Summary: Use Twitter’s online system (not email or tweets), reply to their email response, wait. Do NOT create multiple tickets, and be SURE to reply to their first email. Here’s why:
Many people miss their responses from Twitter because they don’t check their spam folder, or they don’t realize they will be getting an email, or they have forgotten which email address they used when they signed up for Twitter. If you plan to ask Twitter for help, first check which email you have entered on your Twitter account at and make sure you still have access to it. Then go here to contact Twitter, and be sure to check your email AND spam folder for a response afterwards.
Yes, Twitter closes support requests without reading them
If you create a support ticket (via http://bit.ly/TWICKET), Twitter will reply by email, usually with links to pages that might have information about the issue you are asking for help with. However, if you read down to the bottom of the email it may say something like this:
“If you’re having trouble with something that isn’t addressed above, you can either:
1. Reply to this email to re-open your ticket and let us know…”
That’s right—your request may have been immediately closed without being read. You have received an automated response, and your ticket has been closed. Only if you reply to the email will a person read your ticket and respond.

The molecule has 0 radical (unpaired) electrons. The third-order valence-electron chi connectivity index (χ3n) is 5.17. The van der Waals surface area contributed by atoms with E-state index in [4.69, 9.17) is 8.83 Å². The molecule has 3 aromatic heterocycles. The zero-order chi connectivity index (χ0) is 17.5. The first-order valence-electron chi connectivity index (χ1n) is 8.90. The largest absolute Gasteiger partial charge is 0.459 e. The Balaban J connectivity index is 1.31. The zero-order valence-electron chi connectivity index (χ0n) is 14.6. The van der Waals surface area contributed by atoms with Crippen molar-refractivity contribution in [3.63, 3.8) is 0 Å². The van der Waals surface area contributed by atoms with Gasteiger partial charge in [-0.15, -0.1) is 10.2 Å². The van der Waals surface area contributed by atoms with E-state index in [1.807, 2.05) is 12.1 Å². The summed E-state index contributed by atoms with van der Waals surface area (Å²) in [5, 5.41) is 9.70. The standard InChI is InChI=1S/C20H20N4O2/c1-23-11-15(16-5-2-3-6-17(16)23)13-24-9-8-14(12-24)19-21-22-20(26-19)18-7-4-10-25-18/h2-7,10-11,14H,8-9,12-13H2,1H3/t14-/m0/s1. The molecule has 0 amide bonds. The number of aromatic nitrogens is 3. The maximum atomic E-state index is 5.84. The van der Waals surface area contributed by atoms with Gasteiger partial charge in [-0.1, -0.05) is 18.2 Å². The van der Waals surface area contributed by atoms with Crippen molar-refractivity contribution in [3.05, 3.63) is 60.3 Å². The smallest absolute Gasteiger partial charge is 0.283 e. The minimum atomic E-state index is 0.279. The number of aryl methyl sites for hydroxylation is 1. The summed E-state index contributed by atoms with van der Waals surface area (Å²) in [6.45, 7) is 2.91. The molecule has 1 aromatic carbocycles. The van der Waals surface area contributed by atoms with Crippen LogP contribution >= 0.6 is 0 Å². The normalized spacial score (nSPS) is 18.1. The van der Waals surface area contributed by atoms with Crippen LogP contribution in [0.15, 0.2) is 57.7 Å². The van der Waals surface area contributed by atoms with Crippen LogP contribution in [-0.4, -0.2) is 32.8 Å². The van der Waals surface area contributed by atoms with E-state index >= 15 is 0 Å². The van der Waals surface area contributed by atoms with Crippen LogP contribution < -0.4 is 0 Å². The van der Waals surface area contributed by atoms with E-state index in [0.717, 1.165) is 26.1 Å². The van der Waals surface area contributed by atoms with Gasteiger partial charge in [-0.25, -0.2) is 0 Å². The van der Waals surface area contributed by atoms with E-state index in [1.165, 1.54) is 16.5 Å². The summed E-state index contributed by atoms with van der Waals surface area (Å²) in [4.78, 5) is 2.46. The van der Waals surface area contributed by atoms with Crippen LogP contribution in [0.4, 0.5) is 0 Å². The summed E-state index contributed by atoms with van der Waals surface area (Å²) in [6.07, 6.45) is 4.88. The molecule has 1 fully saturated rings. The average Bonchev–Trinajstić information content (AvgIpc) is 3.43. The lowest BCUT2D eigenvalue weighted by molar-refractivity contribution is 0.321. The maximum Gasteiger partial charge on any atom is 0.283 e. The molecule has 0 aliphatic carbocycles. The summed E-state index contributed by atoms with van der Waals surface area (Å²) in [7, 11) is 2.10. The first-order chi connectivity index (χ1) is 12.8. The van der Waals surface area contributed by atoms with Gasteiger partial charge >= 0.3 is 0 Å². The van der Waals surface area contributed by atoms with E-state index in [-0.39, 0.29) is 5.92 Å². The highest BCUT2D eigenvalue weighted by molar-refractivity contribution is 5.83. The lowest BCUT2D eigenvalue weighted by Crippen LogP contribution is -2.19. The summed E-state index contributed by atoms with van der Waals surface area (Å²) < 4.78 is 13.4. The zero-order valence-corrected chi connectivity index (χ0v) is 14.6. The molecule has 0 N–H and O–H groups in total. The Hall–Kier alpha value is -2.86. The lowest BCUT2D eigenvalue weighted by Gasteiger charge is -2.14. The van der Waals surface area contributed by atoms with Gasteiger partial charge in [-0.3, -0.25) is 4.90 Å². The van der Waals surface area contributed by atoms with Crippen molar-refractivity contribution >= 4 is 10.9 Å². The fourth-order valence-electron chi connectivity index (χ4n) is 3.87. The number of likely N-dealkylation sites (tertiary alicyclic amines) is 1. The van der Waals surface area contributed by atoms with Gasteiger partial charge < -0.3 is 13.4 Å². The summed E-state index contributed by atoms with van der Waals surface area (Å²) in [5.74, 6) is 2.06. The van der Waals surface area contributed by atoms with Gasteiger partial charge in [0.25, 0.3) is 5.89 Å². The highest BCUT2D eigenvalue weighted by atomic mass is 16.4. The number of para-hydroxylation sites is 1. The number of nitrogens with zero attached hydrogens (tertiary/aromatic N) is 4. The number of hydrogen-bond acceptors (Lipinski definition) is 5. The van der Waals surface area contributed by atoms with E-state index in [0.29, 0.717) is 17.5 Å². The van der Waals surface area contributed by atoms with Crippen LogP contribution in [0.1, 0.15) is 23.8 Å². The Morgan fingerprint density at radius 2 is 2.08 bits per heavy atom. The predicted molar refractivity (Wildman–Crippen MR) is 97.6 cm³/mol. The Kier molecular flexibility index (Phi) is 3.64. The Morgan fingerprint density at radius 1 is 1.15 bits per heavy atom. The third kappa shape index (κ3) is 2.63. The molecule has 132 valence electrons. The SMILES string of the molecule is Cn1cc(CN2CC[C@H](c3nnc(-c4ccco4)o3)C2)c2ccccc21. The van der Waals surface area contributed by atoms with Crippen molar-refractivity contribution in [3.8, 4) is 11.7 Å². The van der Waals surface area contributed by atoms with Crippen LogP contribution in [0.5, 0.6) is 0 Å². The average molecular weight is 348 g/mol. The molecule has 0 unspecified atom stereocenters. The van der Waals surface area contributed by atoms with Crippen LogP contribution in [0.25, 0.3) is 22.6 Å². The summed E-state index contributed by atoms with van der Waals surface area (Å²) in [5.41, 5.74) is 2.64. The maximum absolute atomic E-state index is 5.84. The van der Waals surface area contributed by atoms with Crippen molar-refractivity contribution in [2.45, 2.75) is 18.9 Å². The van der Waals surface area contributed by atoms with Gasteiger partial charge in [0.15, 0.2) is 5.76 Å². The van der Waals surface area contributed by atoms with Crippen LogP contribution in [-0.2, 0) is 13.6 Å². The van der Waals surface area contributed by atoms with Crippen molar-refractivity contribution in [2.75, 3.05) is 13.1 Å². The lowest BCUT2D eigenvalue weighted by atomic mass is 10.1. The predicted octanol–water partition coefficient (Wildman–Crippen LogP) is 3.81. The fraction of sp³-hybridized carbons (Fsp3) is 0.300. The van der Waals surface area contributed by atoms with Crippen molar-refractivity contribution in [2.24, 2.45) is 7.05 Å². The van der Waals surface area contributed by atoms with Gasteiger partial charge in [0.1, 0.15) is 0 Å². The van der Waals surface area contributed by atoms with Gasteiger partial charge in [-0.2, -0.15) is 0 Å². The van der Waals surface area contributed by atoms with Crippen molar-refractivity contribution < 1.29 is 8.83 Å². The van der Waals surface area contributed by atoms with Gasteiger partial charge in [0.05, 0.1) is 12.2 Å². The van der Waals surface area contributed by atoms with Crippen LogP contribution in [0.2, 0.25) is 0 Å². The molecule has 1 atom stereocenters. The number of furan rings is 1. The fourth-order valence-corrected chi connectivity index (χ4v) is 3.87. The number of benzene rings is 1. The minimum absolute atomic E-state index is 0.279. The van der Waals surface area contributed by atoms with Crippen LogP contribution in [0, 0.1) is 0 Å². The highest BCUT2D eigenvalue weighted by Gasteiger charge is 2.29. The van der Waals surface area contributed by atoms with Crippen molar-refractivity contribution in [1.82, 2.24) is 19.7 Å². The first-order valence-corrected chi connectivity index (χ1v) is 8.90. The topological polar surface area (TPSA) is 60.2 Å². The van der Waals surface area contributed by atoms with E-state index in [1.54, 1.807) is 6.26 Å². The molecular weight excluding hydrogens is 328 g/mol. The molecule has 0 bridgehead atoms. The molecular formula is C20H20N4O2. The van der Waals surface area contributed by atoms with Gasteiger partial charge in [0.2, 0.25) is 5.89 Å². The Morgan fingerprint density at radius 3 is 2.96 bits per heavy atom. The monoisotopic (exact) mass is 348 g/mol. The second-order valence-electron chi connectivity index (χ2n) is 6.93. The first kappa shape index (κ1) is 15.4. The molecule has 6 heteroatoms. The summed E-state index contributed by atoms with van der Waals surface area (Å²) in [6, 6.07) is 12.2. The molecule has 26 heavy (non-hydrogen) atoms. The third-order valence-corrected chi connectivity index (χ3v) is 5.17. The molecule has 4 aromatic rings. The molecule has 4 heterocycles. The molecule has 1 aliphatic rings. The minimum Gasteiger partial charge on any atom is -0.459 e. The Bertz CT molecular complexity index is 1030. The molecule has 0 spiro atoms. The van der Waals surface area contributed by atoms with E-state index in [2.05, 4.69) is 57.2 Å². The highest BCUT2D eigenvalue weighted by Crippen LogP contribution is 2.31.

What to do
Check the links they sent you in the email! Yes, one of them probably addresses your issue, and this is the quickest thing you can do.
99% of the issues we hear about are listed on the Twitter support site. Only if you can’t find information relating to your issue should you reply. If you don’t see an email at all, check your spam folder and visit http://support.twitter.com/tickets. If you haven’t already, read how to get your Twitter issue fixed for more details.
Why doesn’t Twitter respond to all help requests personally?
Caveat: this is just our opinion. We don’t work for Twitter—we just try to help where we can.
- Twitter has explained 99% of issues on their help site—all you need to do is find the article relevant to your problem. So most Twitter help emails contain a list of links to the information most likely to help you.
- Many issues “fix themselves”—either the person realizes it was an error/misunderstanding on their part, or it was an actual problem that only happened for a brief time. Read about why Twitter breaks things on purpose to learn more, or see how browser problems on your computer sometimes cause Twitter problems—and what you can do to fix them.
- When Twitter.com goes offline, or there is a serious issue reported at status.twitter.com, most of the (potentially thousands per minute) help requests that come in Twitter is already working on fixing, and will have fixed within minutes or hours.
- Twitter would have to add hundreds of tech support employees to respond to all support requests quickly and personally, and 99% of them would just end up saying “We’re aware of the issue you’re having and we’re working on fixing it. Click here for the details.”